Dietary and lifestyle modifications in the prevention of epithelial ovarian cancer recurrence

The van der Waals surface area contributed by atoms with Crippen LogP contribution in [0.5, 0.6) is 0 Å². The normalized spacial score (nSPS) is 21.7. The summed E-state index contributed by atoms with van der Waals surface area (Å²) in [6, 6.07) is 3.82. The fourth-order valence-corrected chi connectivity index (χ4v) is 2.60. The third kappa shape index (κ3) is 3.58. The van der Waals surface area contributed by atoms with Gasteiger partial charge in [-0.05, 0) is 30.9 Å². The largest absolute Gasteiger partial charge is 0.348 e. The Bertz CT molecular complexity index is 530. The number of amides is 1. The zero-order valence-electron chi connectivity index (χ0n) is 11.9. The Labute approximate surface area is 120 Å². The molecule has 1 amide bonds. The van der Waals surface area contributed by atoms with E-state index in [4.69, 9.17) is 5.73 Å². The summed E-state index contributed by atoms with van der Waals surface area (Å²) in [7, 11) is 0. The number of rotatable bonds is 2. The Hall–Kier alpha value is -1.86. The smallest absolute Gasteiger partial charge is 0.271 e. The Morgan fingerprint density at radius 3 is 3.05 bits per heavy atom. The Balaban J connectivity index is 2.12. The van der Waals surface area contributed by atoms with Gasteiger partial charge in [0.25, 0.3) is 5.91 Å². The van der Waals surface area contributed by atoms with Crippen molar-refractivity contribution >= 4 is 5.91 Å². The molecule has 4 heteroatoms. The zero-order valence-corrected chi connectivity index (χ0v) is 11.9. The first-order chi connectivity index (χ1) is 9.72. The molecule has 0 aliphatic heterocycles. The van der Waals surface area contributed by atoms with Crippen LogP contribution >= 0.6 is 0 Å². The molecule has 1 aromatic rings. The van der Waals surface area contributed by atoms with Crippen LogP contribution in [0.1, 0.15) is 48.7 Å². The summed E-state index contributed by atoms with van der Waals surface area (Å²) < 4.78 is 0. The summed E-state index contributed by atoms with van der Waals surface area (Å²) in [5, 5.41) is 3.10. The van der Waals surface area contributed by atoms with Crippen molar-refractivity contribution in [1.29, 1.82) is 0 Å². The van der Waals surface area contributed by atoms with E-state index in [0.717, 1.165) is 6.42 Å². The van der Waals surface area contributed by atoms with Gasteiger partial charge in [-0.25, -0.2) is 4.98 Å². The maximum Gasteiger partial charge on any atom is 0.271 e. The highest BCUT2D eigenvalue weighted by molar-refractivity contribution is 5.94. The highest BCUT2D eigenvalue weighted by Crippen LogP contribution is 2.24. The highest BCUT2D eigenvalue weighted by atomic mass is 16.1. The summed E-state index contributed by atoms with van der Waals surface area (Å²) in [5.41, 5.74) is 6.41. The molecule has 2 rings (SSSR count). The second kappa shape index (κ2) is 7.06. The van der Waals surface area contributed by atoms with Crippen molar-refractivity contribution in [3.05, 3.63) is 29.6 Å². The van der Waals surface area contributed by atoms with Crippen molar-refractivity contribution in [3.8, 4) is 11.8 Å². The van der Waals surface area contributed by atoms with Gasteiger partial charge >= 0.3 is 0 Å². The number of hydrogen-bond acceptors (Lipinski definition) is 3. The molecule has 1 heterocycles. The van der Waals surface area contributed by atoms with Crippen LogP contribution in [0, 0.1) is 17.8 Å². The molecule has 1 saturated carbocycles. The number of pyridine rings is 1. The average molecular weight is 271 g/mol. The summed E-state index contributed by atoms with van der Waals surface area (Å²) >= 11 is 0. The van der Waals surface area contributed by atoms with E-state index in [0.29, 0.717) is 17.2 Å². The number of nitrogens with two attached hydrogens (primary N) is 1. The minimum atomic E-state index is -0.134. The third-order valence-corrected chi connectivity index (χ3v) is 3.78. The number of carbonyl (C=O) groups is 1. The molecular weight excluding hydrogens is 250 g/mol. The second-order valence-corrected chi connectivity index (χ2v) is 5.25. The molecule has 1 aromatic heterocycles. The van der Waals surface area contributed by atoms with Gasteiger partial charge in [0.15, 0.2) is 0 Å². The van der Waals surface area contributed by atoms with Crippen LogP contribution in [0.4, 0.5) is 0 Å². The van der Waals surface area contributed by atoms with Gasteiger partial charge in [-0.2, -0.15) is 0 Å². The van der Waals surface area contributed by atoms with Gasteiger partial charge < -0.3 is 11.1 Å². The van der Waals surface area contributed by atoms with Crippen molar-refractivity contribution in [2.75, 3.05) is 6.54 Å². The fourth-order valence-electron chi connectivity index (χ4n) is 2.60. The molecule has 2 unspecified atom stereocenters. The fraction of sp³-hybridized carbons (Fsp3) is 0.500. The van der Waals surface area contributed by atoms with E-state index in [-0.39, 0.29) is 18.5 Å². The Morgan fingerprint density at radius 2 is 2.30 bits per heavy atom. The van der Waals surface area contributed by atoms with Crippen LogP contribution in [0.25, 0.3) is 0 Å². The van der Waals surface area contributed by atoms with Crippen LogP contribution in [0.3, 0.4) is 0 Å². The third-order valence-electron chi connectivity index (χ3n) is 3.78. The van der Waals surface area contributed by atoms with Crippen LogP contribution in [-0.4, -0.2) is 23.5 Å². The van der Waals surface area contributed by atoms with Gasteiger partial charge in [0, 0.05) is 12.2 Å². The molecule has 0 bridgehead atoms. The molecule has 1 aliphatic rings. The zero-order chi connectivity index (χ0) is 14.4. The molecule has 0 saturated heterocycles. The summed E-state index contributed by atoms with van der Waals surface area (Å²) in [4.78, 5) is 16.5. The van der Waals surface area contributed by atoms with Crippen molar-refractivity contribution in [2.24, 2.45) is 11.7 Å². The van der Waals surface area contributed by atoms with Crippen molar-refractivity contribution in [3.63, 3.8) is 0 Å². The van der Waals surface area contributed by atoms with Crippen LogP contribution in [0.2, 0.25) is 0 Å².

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BACKGROUND: Advanced stage epithelial ovarian cancer (EOC) presents with an extremely poor prognosis. While some patients respond well to standard treatments of chemotherapy and cytoreductive surgery, the recurrence rate is high and five-year survival is low. The importance of nutritional eating and a healthy lifestyle has been recognized as a protective factor against the development of many cancers. There may be a role for dietary and lifestyle interventions on reducing the recurrence of EOC, thereby prolonging survival. LITERATURE REVIEW FINDINGS: A review of the literature was performed, focusing on dietary and lifestyle patterns and their effects on the development and recurrence of epithelial ovarian cancers. In general, carotenoids, flavonoids, cruciferous vegetables, and flaxseed rich diets have all been proposed to reduce the risk of developing ovarian cancer. Conversely, red and processed meats, and foods with high glycemic index have been associated with an increased risk of ovarian cancer development. Additionally, obesity and high Body Mass Index (BMI) have been linked to increased cancer risk as well as increased mortality rates from cancer. PROPOSE METHODS: Given the broad spectrum of dietary and lifestyle recommendations for prevention of EOC, many providers are not aware of what information they can give to their patients regarding this topic. A Continuing Medical Education (CME) lecture summarizing the most up-to-date literature on the topic of lifestyle interventions to increase EOC survival would be beneficial. A one hour long course will be offered for CME credit to expand the knowledge base of providers and equip them with the resources necessary to educate patients on healthy lifestyle modifications in order to minimize ovarian cancer recurrence. CONCLUSIONS: With a lack of definitive cure and poor overall prognosis for women diagnosed with advanced stage epithelial ovarian cancer, there is a need for alternative treatment options when traditional methods fail. There is promising evidence that a diet high in carotenoids, cruciferous vegetables, flaxseed, and several other nutritional components is beneficial in preventing development of ovarian cancer. A diet containing processed foods, red meats, dairy, and high sugar content has been associated with increased ovarian cancer risk. It is possible that these dietary recommendations may apply to prevention of recurrence of EOC as well. The CME lecture will present the most up-to-date knowledge in the area of lifestyle interventions for the prevention of EOC. A curriculum for primary care and oncology health care providers will provide them with the tools necessary to provide their patients with nutrition and lifestyle recommendations that may prevent cancer recurrence.